Should I Buy a New Car Now?
When buying a car, it doesn’t matter if it’s brand new or a few years old; as long as it is reliable and fits your needs and budget, it’s a great purchase. But, with things like the recent chip shortage impacting the automotive industry, prices for both new and used cars are near all-time highs. Even the recent signing of the CHIPS Act, which aims to boost semiconductor research and manufacturing here in the U.S., isn’t expected to impact pricing for at least a few months.
That’s why, if you’re a car shopper, knowing whether or not you should buy a new car right now or hold off for a better time can help you to save money.
5 Signs It’s Time for a New Car
While you may be eager for your next car, it may not be the right time to purchase one. That’s why understanding if you truly need a brand new car ASAP is the first step in determining whether or not you should start the car buying process.
1. Repair Costs Are More than the Remaining Vehicle Value
Perhaps the strongest indicator that it’s time to look into a new vehicle, whether brand-new or a used vehicle, is that the cost of repairing your car is more than its estimated value. Sadly, depreciation helps to ensure that car prices go down over time, and even if your old car has a special place in your heart, there will come a time when it is not worth repairing.
2. You No Longer Feel Safe Driving
Whether your new or used car is outdated in terms of its safety features or systems or if certain damages have compromised that system, feeling unsafe while driving is another significant indicator that it may be time for a new car. Making the financial decision to purchase a new vehicle while high prices can be difficult, but your safety is far more critical.
3. The Interior of Your Vehicle Is Falling Apart
Along with ensuring your safety, if the interior of your current vehicle is falling apart, such as peeling upholstery or torn-up seats, or if components like the air conditioning are not working or there’s more severe damage, consider a new vehicle.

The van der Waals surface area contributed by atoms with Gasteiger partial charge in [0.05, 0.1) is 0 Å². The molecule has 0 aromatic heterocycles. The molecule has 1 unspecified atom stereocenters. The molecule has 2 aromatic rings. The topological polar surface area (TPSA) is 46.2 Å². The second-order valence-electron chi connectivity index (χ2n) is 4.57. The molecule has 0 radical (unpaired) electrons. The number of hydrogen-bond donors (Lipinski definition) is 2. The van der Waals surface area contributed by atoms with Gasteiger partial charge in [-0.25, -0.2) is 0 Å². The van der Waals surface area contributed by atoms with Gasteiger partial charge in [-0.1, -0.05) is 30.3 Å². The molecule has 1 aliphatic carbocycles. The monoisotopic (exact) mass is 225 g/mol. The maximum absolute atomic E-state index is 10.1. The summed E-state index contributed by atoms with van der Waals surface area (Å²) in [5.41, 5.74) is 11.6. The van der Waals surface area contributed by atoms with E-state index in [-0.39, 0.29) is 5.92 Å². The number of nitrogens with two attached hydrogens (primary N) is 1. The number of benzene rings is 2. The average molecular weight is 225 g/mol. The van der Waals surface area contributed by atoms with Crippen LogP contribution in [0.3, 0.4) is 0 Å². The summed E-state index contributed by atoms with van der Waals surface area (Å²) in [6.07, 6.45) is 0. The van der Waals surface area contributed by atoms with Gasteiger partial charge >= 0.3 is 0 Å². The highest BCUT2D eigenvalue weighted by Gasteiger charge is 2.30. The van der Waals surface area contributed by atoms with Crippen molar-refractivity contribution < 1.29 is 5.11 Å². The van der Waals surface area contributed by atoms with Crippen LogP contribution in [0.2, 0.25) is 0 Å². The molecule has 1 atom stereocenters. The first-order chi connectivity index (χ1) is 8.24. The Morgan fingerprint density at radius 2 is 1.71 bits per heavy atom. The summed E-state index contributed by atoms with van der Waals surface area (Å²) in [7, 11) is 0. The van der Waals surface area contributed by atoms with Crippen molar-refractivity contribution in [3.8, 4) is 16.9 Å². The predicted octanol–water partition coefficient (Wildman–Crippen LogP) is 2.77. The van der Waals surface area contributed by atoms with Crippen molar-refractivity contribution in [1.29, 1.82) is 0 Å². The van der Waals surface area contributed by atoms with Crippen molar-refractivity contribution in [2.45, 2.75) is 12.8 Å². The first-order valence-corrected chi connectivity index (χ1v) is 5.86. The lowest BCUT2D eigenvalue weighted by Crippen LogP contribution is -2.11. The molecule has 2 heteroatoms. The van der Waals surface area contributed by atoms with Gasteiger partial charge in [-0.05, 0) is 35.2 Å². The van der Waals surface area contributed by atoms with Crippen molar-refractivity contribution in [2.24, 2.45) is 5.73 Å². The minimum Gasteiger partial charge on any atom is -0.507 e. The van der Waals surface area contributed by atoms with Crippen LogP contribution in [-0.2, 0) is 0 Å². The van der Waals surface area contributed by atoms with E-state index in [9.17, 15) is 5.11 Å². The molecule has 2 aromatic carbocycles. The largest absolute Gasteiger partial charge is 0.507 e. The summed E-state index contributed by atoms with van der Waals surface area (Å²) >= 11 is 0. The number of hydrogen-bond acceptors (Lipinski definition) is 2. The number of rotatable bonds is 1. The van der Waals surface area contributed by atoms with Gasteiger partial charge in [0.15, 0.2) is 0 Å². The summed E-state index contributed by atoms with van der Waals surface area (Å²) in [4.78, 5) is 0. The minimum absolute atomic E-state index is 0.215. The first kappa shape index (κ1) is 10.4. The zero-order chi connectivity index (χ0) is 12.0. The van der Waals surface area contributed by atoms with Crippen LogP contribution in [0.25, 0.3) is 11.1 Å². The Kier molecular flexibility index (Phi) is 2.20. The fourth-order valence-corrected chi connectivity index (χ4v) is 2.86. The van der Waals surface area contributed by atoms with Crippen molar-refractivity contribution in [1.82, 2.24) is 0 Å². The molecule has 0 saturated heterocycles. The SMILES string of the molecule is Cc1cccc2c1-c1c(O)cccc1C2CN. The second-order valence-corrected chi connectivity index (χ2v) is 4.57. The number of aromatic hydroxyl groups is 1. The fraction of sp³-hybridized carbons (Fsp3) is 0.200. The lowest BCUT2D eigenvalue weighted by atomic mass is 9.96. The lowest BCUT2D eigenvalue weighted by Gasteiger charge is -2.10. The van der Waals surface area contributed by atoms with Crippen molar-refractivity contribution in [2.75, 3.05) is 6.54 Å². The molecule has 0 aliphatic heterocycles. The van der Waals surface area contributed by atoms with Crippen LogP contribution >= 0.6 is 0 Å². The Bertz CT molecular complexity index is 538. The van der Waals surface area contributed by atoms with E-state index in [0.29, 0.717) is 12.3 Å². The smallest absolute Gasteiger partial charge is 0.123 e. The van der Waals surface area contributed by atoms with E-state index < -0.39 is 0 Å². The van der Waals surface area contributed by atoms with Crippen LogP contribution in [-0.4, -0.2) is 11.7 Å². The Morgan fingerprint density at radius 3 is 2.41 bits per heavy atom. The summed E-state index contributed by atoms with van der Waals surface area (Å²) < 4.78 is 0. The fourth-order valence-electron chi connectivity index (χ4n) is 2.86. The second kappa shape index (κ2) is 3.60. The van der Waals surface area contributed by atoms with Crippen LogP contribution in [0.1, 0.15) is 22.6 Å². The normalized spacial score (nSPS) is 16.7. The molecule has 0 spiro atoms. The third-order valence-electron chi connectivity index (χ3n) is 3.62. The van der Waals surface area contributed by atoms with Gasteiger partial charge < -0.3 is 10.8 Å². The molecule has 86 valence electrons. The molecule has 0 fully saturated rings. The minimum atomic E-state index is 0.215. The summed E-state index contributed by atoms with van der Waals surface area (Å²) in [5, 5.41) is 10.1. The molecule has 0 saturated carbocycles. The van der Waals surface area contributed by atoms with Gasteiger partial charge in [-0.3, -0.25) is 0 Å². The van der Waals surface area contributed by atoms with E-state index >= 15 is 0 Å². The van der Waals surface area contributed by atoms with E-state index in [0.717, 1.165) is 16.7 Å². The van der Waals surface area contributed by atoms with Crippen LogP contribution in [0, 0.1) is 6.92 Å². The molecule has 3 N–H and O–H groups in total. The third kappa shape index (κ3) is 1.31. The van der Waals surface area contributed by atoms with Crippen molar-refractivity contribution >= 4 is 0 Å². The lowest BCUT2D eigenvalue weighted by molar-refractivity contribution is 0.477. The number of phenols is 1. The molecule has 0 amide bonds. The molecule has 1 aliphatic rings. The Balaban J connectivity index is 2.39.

4. You No Longer Pass an Emissions Test
For those unfamiliar with the term, an emissions test measures the number of pollutants your vehicle releases when running. While not all, most states now require emissions testing as part of their fuel efficiency and general climate advocacy focuses.
If you cannot pass an emissions test, the DMV will not register your vehicle, and you will not receive a license plate to drive that car.
5. The Cost of Insuring Your Vehicle Keeps Rising
Quite simply, your insurance is going to rise as your vehicle begins to get older and older. This is due to the increased chances of problems with older vehicles. Insurance costs and quoted insurance rates will reflect this risk. To receive a lower price, you will need to invest in a newer car that an auto insurance company considers “less risky.”
After considering the above reasons, if you are driving a vehicle that’s operating perfectly normally and you feel safe and aren’t dealing with many issues, it may be worth waiting a few months to see if prices start to stabilize. However, it’s also vital to remember that any new or used vehicle costs more than the asking price. It’s also about long-term costs, such as how much its recommended maintenance costs and any possible breakdowns or repairs you may have to deal with.
How to Get The Best Price on a Car
If you need to purchase a new car, there are a few things you can do to get the best price.
1. Take Advantage of Holiday Savings
Just like other consumer goods, the holidays are often a great time for savings when purchasing a new vehicle. For example, according to Kelley Blue Book (KBB), some of the best holiday deals from last year included up to $2,500 in credit on specific vehicle models, 0.9% APR for 72 months, and even a total 0% financing for 72 months.
The best times to grab these deals are Black Friday, Memorial Day, Labor Day, and the end-of-the-year holidays such as New Year’s.
2. Buy When a New Model Is Announced
When a new vehicle model is announced, all the current models on the dealer’s lot typically see a price reduction. If you are interested in a particular vehicle, look up when the manufacturer releases their new vehicles and plan your purchase for shortly after. Many automakers, such as Ford, Toyota, Honda, Nissan and more often announce their new vehicles in October, so always keep an eye out, especially closer to the end of the year.
3. Check the Current Market Value
Assuming you are buying from somewhere other than a dealership and believe the price you are being offered is too high, check the current market value for that vehicle. Often, a car dealer will be willing to negotiate the price if you can find a better one elsewhere. Even if they aren’t willing to negotiate the price or lower interest on the vehicle, you can turn towards the better financing option.
If purchasing from a private seller, look into resources such as Edmunds’ appraisal tool, which lets you plug in a car’s year, make and model, its VIN (vehicle identification number) or license plate number to see its overall value.
4. Get a Vehicle History Report